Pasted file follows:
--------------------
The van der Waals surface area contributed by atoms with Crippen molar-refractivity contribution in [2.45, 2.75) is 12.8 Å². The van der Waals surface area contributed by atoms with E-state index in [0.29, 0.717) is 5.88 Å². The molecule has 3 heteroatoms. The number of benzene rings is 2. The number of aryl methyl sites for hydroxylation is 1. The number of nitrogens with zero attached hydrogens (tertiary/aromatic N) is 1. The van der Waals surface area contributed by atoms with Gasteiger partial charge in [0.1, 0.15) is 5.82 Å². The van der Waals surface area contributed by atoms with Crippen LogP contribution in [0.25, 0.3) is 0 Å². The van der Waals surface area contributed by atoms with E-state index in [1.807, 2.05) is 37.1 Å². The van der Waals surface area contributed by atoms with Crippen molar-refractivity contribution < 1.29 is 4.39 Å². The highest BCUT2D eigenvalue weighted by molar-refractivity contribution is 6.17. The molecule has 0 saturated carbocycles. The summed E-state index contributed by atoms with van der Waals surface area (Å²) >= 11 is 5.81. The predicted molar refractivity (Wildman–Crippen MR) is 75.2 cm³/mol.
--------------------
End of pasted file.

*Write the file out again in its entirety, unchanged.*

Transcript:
The van der Waals surface area contributed by atoms with Crippen molar-refractivity contribution in [2.45, 2.75) is 12.8 Å². The van der Waals surface area contributed by atoms with E-state index in [0.29, 0.717) is 5.88 Å². The molecule has 3 heteroatoms. The number of benzene rings is 2. The number of aryl methyl sites for hydroxylation is 1. The number of nitrogens with zero attached hydrogens (tertiary/aromatic N) is 1. The van der Waals surface area contributed by atoms with Gasteiger partial charge in [0.1, 0.15) is 5.82 Å². The van der Waals surface area contributed by atoms with Crippen LogP contribution in [0.25, 0.3) is 0 Å². The van der Waals surface area contributed by atoms with E-state index in [1.807, 2.05) is 37.1 Å². The van der Waals surface area contributed by atoms with Crippen molar-refractivity contribution < 1.29 is 4.39 Å². The highest BCUT2D eigenvalue weighted by molar-refractivity contribution is 6.17. The molecule has 0 saturated carbocycles. The summed E-state index contributed by atoms with van der Waals surface area (Å²) >= 11 is 5.81. The predicted molar refractivity (Wildman–Crippen MR) is 75.2 cm³/mol.